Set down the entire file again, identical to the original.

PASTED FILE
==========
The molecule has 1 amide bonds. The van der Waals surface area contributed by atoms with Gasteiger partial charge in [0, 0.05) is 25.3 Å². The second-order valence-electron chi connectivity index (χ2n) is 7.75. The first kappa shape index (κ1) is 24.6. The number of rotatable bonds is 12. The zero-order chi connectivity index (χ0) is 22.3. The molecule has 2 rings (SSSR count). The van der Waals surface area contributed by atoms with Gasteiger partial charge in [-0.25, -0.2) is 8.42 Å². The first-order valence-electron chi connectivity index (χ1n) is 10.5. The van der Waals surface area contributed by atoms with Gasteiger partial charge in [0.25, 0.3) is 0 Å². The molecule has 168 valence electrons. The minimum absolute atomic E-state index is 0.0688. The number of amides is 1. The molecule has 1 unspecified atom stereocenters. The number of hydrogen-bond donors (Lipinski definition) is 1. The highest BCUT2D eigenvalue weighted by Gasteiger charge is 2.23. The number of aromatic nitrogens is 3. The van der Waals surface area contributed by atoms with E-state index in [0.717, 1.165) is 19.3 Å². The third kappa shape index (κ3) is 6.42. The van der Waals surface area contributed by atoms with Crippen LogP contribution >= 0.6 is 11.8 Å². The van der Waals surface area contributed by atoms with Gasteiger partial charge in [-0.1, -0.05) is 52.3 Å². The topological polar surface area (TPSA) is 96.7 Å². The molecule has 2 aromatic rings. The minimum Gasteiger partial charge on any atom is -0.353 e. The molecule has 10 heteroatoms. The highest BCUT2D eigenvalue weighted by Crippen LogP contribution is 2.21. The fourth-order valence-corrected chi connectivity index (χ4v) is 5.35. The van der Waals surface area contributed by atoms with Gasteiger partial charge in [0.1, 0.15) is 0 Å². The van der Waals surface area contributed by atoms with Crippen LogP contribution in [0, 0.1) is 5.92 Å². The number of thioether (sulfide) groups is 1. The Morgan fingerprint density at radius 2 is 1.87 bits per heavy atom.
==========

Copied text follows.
The molecule has 1 amide bonds. The van der Waals surface area contributed by atoms with Gasteiger partial charge in [0, 0.05) is 25.3 Å². The second-order valence-electron chi connectivity index (χ2n) is 7.75. The first kappa shape index (κ1) is 24.6. The number of rotatable bonds is 12. The zero-order chi connectivity index (χ0) is 22.3. The molecule has 2 rings (SSSR count). The van der Waals surface area contributed by atoms with Gasteiger partial charge in [-0.25, -0.2) is 8.42 Å². The first-order valence-electron chi connectivity index (χ1n) is 10.5. The van der Waals surface area contributed by atoms with Gasteiger partial charge in [0.25, 0.3) is 0 Å². The molecule has 168 valence electrons. The minimum absolute atomic E-state index is 0.0688. The number of amides is 1. The molecule has 1 unspecified atom stereocenters. The number of hydrogen-bond donors (Lipinski definition) is 1. The highest BCUT2D eigenvalue weighted by Gasteiger charge is 2.23. The number of aromatic nitrogens is 3. The van der Waals surface area contributed by atoms with E-state index in [0.717, 1.165) is 19.3 Å². The third kappa shape index (κ3) is 6.42. The van der Waals surface area contributed by atoms with Crippen LogP contribution >= 0.6 is 11.8 Å². The van der Waals surface area contributed by atoms with Gasteiger partial charge in [-0.1, -0.05) is 52.3 Å². The topological polar surface area (TPSA) is 96.7 Å². The molecule has 2 aromatic rings. The minimum Gasteiger partial charge on any atom is -0.353 e. The molecule has 10 heteroatoms. The highest BCUT2D eigenvalue weighted by Crippen LogP contribution is 2.21. The fourth-order valence-corrected chi connectivity index (χ4v) is 5.35. The van der Waals surface area contributed by atoms with Gasteiger partial charge in [0.1, 0.15) is 0 Å². The van der Waals surface area contributed by atoms with Crippen LogP contribution in [0, 0.1) is 5.92 Å². The number of thioether (sulfide) groups is 1. The Morgan fingerprint density at radius 2 is 1.87 bits per heavy atom.